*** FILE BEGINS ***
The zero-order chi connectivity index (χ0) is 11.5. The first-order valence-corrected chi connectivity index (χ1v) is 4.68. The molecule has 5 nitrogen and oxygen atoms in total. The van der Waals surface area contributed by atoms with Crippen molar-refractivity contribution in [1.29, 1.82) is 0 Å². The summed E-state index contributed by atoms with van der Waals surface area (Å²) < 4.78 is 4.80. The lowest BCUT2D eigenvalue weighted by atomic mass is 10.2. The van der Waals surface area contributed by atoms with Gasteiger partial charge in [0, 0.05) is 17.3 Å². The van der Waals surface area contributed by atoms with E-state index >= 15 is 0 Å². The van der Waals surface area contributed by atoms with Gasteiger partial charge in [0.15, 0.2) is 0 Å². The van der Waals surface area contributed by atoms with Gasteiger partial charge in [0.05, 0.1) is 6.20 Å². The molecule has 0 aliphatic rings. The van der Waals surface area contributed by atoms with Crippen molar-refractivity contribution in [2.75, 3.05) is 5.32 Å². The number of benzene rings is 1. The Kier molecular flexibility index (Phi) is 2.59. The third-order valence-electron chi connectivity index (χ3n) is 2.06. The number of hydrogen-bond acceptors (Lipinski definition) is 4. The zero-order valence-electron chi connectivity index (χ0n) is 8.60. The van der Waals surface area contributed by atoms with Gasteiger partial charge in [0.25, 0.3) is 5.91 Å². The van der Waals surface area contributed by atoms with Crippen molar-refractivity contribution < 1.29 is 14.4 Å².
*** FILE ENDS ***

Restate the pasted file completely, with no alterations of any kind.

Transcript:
The zero-order chi connectivity index (χ0) is 11.5. The first-order valence-corrected chi connectivity index (χ1v) is 4.68. The molecule has 5 nitrogen and oxygen atoms in total. The van der Waals surface area contributed by atoms with Crippen molar-refractivity contribution in [1.29, 1.82) is 0 Å². The summed E-state index contributed by atoms with van der Waals surface area (Å²) < 4.78 is 4.80. The lowest BCUT2D eigenvalue weighted by atomic mass is 10.2. The van der Waals surface area contributed by atoms with Gasteiger partial charge in [0, 0.05) is 17.3 Å². The van der Waals surface area contributed by atoms with E-state index >= 15 is 0 Å². The van der Waals surface area contributed by atoms with Gasteiger partial charge in [0.15, 0.2) is 0 Å². The van der Waals surface area contributed by atoms with Gasteiger partial charge in [0.05, 0.1) is 6.20 Å². The molecule has 0 aliphatic rings. The van der Waals surface area contributed by atoms with Crippen molar-refractivity contribution in [2.75, 3.05) is 5.32 Å². The number of benzene rings is 1. The Kier molecular flexibility index (Phi) is 2.59. The third-order valence-electron chi connectivity index (χ3n) is 2.06. The number of hydrogen-bond acceptors (Lipinski definition) is 4. The zero-order valence-electron chi connectivity index (χ0n) is 8.60. The van der Waals surface area contributed by atoms with Gasteiger partial charge in [0.25, 0.3) is 5.91 Å². The van der Waals surface area contributed by atoms with Crippen molar-refractivity contribution < 1.29 is 14.4 Å².